A coalition of corporate investors, shareholders, activists and academics Tuesday urged the Securities and Exchange Commission to act quickly on plans to require corporations to more fully disclose their political spending.
“Investors have been clamoring for this information from the SEC for some time,” Robert Jackson, an associate law professor at Columbia Law School, said during a conference call organized by the Corporate Reform Coalition, which includes a wide range of progressive groups as well as shareholders and investors.
Jackson co-chairs a committee of law professors who initially petitioned the SEC to change its corporate disclosure rules in 2011. Having received a record 322,000 public comments on the petition, the SEC last month signaled that it would include a corporate disclosure rule-making on its “regulatory flexibility” agenda for 2013. The SEC will issue a notice of proposed rule-making by April.
“This is an incredibly important development — the fact that the SEC is prepared to focus on this and engage in a serious rule-making,” said Rep. John Sarbanes, D-Md. “It really can’t be overstated what this means for the disclosure movement.”
Sarbanes is a member of a newly formed House task force on election reform, chaired by Rep. John B. Larson, D-Conn., the former chairman of the House Democratic Caucus. The task force will examine legislative fixes ranging from the recently reintroduced DISCLOSE Act to bills that would amend the constitution to reverse the Supreme Court’s 2010 Citizens United ruling, matching public funds for congressional candidates and election reforms to lift obstacles to voting.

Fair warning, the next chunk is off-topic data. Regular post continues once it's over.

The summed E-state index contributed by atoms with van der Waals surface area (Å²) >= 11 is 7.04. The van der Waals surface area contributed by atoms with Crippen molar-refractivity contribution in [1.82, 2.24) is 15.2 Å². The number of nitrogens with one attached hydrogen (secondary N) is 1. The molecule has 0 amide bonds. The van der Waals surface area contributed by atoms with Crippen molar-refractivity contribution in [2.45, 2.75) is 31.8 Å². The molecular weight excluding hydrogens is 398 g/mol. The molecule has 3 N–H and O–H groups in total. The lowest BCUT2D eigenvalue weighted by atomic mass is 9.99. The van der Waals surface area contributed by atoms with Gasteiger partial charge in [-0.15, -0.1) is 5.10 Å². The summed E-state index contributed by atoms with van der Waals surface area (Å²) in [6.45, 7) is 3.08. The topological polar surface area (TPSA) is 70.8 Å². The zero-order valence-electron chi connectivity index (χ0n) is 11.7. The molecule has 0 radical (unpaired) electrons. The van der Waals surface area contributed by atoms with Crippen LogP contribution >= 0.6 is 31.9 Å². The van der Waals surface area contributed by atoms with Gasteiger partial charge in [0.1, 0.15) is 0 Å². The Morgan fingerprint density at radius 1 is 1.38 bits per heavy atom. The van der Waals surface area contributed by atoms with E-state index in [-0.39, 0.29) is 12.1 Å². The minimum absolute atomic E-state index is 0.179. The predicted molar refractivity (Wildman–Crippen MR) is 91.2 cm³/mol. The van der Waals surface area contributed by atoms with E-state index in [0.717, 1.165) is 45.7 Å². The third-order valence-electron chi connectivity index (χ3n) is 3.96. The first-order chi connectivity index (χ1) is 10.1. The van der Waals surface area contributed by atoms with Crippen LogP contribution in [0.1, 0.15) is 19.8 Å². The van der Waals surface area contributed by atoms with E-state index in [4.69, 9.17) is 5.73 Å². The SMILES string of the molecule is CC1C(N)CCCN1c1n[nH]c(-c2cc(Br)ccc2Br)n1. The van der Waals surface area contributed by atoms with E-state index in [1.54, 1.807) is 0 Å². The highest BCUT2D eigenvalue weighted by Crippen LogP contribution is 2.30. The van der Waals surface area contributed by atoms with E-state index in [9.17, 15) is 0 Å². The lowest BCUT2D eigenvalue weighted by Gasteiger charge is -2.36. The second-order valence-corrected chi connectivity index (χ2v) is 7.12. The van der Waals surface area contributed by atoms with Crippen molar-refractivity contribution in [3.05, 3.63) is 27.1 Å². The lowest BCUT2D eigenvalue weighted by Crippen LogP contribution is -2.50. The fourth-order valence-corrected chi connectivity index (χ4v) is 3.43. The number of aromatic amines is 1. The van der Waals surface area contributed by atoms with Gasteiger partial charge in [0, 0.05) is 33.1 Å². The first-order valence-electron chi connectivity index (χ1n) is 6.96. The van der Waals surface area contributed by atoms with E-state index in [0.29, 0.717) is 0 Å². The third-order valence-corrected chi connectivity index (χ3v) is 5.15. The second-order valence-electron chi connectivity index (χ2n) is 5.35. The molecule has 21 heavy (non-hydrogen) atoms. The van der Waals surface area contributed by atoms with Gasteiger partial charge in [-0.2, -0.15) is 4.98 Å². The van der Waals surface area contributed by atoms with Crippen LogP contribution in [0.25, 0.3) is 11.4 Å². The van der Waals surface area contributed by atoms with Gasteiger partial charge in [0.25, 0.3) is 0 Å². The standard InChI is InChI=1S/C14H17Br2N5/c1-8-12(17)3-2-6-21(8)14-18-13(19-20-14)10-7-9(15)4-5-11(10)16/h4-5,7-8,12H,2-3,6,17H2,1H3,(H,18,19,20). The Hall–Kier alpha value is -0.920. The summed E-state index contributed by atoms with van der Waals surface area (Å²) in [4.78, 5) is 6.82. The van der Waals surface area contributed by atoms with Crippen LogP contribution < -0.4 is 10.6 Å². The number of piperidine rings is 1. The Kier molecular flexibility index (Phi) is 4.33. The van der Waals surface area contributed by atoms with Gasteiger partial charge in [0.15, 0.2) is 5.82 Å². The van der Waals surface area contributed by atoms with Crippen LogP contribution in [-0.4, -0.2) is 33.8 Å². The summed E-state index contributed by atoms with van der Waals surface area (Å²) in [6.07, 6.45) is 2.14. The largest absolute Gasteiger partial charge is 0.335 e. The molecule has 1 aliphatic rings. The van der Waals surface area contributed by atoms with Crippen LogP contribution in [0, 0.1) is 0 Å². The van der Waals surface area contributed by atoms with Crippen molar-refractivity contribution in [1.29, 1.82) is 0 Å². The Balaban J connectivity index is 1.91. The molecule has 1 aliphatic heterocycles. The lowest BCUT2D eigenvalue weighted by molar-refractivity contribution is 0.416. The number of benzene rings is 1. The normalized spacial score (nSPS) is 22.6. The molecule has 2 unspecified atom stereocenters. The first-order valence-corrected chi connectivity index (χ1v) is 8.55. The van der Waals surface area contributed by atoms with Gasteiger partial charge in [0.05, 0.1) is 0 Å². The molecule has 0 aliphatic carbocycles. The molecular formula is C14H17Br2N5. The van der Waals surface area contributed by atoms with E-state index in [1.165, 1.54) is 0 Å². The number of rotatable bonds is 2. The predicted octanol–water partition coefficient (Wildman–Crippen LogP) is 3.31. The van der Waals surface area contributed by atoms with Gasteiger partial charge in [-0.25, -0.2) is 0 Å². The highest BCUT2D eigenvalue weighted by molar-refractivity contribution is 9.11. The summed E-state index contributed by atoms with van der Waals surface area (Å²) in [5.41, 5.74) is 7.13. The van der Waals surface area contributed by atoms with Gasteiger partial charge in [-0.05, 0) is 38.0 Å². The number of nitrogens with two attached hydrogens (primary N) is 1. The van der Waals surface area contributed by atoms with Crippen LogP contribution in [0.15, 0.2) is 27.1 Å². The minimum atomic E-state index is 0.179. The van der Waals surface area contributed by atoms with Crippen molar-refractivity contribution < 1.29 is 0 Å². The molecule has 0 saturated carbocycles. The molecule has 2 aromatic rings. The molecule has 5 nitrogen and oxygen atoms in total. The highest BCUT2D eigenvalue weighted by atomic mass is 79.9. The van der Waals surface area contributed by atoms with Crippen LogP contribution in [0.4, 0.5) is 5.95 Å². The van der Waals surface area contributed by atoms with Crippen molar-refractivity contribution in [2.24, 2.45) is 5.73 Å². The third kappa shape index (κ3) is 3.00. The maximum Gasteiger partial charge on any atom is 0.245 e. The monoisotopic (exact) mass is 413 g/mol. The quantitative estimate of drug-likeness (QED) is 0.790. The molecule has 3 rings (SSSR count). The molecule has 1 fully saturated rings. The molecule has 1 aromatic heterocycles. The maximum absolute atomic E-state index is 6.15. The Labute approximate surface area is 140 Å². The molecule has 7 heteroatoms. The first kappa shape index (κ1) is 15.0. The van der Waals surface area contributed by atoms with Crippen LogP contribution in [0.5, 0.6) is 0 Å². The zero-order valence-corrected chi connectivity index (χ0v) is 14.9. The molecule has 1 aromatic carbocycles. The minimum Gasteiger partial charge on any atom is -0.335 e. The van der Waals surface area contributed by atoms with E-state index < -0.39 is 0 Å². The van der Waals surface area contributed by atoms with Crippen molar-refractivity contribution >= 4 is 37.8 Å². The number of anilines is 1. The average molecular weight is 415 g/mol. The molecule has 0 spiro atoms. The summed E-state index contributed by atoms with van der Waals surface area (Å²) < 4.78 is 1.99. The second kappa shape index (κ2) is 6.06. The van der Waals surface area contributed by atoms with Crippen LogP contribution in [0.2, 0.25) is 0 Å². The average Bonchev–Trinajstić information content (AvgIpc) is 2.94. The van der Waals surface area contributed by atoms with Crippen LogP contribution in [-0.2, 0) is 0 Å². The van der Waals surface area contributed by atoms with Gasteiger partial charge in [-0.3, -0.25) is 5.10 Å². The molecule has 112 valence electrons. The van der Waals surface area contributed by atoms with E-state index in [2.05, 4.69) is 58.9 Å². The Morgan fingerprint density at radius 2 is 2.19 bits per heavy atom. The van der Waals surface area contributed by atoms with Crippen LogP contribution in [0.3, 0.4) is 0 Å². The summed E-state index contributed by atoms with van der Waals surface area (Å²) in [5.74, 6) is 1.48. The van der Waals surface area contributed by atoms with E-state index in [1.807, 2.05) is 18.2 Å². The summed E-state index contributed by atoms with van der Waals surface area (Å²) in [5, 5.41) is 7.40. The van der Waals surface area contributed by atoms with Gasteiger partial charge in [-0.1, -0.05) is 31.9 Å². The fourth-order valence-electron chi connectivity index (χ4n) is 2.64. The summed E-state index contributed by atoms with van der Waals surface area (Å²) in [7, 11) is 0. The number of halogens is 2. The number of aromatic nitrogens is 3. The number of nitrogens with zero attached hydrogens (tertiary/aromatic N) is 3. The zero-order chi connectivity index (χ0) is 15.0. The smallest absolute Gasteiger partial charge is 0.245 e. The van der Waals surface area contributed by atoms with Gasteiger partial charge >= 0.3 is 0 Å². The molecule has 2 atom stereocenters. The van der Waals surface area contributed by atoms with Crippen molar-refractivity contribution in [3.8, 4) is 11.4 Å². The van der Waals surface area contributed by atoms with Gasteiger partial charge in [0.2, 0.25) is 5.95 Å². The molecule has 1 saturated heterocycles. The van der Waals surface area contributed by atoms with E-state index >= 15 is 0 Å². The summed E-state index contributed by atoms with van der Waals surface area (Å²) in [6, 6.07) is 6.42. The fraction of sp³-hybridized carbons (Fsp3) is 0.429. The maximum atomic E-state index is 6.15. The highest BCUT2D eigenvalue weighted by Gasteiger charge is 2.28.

But even as Congress considers legislation, said Sarbanes, “there’s a lot that we can do at the regulatory level with the tools that we already have.” He urged incoming SEC chairwoman Elisse Walter to “pick up where the outgoing [chairwoman],” Mary Schapiro, left off.
Spearheaded by Public Citizen, the Corporate Reform Coalition is urging the SEC to require publicly traded corporations to fully disclose to shareholders and the public not only their direct campaign contributions and expenditures, which already must be reported to the Federal Election Commission, but also their indirect payments to politically active trade associations.
Unrestricted outside groups such as super PACs and tax-exempt groups, including trade associations, spent record sums in the 2012 elections but much of it went unreported. Sarbanes said that he refers to such groups as “money drones,” adding, “The people operating those drones are hidden, and they’re hidden because we don’t have proper disclosure.”
Conservatives have fought pro-disclosure legislative and regulatory proposals, arguing that they are an attempt to stifle speech and tamp down political giving. Organizers on the conference call acknowledged those concerns but argued that the Supreme Court has consistently upheld disclosure regulations.
“There’s a lot of very strong institutional support for this rule,” said Adam Kanzer, managing director and general counsel of Domini Social Investments. Shareholders have no means to monitor the activity of CEOs who now “enjoy unchecked authority to use other people’s funds” on political activities, he added, noting that full disclosure is necessary to protect investors from risk.
“Companies repeatedly say that their political spending is in our best interests,” Kanzer said. “We’d like to be able to assess that for ourselves.”
On January 3, Sen. Kirsten Gillibrand, D-N.Y., raises her right hand as her son Henry messes up her hair while Vice President Joseph R. Biden Jr., delivers the ceremonial swearing-in in the Old Senate Chamber. Gillibrand's other son Theodore, lower right, looks on.
Each year since 1990, CQ Roll Call has reviewed the financial disclosures of all 541 senators, representatives and delegates to determine the 50 richest members of Congress. This year's report, derived from forms covering the calendar year 2012, shows it took a net worth of $6.67 million to crack the exclusive club.